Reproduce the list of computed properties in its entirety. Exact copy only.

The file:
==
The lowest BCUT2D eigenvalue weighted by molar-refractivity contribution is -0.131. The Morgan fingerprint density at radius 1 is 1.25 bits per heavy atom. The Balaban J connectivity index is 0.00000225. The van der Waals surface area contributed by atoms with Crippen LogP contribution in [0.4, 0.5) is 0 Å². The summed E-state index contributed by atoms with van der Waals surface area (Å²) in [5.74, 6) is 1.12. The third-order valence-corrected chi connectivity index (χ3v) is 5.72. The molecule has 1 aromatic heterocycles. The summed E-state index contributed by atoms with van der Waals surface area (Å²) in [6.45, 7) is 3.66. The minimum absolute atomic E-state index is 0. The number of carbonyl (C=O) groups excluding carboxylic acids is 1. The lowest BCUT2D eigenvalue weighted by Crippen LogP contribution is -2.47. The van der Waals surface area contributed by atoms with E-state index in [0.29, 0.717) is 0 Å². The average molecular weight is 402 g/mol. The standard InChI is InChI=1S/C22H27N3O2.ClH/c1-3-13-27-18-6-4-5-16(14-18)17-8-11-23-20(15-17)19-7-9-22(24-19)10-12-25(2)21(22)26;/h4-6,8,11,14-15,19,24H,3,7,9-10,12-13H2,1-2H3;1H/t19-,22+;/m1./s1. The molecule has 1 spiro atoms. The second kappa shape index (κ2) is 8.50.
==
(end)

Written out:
The lowest BCUT2D eigenvalue weighted by molar-refractivity contribution is -0.131. The Morgan fingerprint density at radius 1 is 1.25 bits per heavy atom. The Balaban J connectivity index is 0.00000225. The van der Waals surface area contributed by atoms with Crippen LogP contribution in [0.4, 0.5) is 0 Å². The summed E-state index contributed by atoms with van der Waals surface area (Å²) in [5.74, 6) is 1.12. The third-order valence-corrected chi connectivity index (χ3v) is 5.72. The molecule has 1 aromatic heterocycles. The summed E-state index contributed by atoms with van der Waals surface area (Å²) in [6.45, 7) is 3.66. The minimum absolute atomic E-state index is 0. The number of carbonyl (C=O) groups excluding carboxylic acids is 1. The lowest BCUT2D eigenvalue weighted by Crippen LogP contribution is -2.47. The van der Waals surface area contributed by atoms with E-state index in [0.29, 0.717) is 0 Å². The average molecular weight is 402 g/mol. The standard InChI is InChI=1S/C22H27N3O2.ClH/c1-3-13-27-18-6-4-5-16(14-18)17-8-11-23-20(15-17)19-7-9-22(24-19)10-12-25(2)21(22)26;/h4-6,8,11,14-15,19,24H,3,7,9-10,12-13H2,1-2H3;1H/t19-,22+;/m1./s1. The molecule has 1 spiro atoms. The second kappa shape index (κ2) is 8.50.